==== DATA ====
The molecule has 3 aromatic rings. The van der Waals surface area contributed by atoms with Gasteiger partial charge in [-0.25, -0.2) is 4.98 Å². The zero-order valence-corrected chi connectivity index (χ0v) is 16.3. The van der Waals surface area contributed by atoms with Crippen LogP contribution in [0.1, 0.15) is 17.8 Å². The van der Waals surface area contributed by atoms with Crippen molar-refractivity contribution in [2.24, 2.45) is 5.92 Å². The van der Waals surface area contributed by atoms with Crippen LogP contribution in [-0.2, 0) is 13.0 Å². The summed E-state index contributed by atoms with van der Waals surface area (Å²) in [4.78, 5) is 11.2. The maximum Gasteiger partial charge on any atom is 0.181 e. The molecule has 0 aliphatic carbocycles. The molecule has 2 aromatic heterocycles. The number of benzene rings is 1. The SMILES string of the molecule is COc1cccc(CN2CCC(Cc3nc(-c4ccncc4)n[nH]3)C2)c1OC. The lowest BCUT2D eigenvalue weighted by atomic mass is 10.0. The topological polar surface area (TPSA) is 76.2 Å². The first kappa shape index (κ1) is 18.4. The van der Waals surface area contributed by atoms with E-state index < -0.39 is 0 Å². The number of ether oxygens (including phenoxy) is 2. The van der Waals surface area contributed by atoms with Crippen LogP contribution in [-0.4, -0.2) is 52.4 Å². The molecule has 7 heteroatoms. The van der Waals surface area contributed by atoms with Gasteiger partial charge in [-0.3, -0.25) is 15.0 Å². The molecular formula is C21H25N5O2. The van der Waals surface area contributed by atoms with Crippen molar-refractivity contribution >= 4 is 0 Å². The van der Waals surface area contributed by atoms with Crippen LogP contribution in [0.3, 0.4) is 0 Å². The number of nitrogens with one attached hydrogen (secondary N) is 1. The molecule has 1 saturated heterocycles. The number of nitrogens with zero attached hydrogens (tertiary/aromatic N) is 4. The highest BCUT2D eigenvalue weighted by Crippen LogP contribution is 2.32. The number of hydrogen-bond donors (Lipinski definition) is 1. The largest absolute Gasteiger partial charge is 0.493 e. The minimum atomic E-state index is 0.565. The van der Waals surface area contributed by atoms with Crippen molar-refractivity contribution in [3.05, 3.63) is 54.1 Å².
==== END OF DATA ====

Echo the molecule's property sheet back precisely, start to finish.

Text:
The molecule has 3 aromatic rings. The van der Waals surface area contributed by atoms with Gasteiger partial charge in [-0.25, -0.2) is 4.98 Å². The zero-order valence-corrected chi connectivity index (χ0v) is 16.3. The van der Waals surface area contributed by atoms with Crippen LogP contribution in [0.1, 0.15) is 17.8 Å². The van der Waals surface area contributed by atoms with Crippen molar-refractivity contribution in [2.24, 2.45) is 5.92 Å². The van der Waals surface area contributed by atoms with Crippen LogP contribution in [-0.2, 0) is 13.0 Å². The summed E-state index contributed by atoms with van der Waals surface area (Å²) in [4.78, 5) is 11.2. The maximum Gasteiger partial charge on any atom is 0.181 e. The molecule has 0 aliphatic carbocycles. The molecule has 2 aromatic heterocycles. The number of benzene rings is 1. The SMILES string of the molecule is COc1cccc(CN2CCC(Cc3nc(-c4ccncc4)n[nH]3)C2)c1OC. The lowest BCUT2D eigenvalue weighted by atomic mass is 10.0. The topological polar surface area (TPSA) is 76.2 Å². The first kappa shape index (κ1) is 18.4. The van der Waals surface area contributed by atoms with E-state index < -0.39 is 0 Å². The number of ether oxygens (including phenoxy) is 2. The van der Waals surface area contributed by atoms with Crippen LogP contribution in [-0.4, -0.2) is 52.4 Å². The molecule has 7 heteroatoms. The van der Waals surface area contributed by atoms with Gasteiger partial charge in [-0.3, -0.25) is 15.0 Å². The molecular formula is C21H25N5O2. The van der Waals surface area contributed by atoms with Crippen molar-refractivity contribution >= 4 is 0 Å². The van der Waals surface area contributed by atoms with Crippen LogP contribution in [0.3, 0.4) is 0 Å². The number of nitrogens with one attached hydrogen (secondary N) is 1. The molecule has 1 saturated heterocycles. The number of nitrogens with zero attached hydrogens (tertiary/aromatic N) is 4. The highest BCUT2D eigenvalue weighted by Crippen LogP contribution is 2.32. The number of hydrogen-bond donors (Lipinski definition) is 1. The largest absolute Gasteiger partial charge is 0.493 e. The minimum atomic E-state index is 0.565. The van der Waals surface area contributed by atoms with Crippen molar-refractivity contribution in [3.05, 3.63) is 54.1 Å².